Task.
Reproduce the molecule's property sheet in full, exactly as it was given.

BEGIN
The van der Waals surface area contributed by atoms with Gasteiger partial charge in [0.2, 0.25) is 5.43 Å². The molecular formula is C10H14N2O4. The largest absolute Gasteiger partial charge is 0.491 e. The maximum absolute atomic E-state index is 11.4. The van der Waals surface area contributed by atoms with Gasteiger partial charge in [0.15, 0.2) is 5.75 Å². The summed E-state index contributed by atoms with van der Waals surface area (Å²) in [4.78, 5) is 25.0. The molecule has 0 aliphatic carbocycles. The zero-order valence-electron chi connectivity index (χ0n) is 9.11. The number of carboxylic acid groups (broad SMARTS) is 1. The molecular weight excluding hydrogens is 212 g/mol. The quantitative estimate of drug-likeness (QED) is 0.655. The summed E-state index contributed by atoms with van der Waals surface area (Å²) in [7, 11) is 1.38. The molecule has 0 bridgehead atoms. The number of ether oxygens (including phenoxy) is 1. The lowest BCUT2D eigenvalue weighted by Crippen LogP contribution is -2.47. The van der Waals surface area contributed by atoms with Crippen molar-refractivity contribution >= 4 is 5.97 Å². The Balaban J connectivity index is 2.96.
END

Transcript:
The van der Waals surface area contributed by atoms with Gasteiger partial charge in [0.2, 0.25) is 5.43 Å². The molecular formula is C10H14N2O4. The largest absolute Gasteiger partial charge is 0.491 e. The maximum absolute atomic E-state index is 11.4. The van der Waals surface area contributed by atoms with Gasteiger partial charge in [0.15, 0.2) is 5.75 Å². The summed E-state index contributed by atoms with van der Waals surface area (Å²) in [4.78, 5) is 25.0. The molecule has 0 aliphatic carbocycles. The zero-order valence-electron chi connectivity index (χ0n) is 9.11. The number of carboxylic acid groups (broad SMARTS) is 1. The molecular weight excluding hydrogens is 212 g/mol. The quantitative estimate of drug-likeness (QED) is 0.655. The summed E-state index contributed by atoms with van der Waals surface area (Å²) in [7, 11) is 1.38. The molecule has 0 bridgehead atoms. The number of ether oxygens (including phenoxy) is 1. The lowest BCUT2D eigenvalue weighted by Crippen LogP contribution is -2.47. The van der Waals surface area contributed by atoms with Crippen molar-refractivity contribution >= 4 is 5.97 Å². The Balaban J connectivity index is 2.96.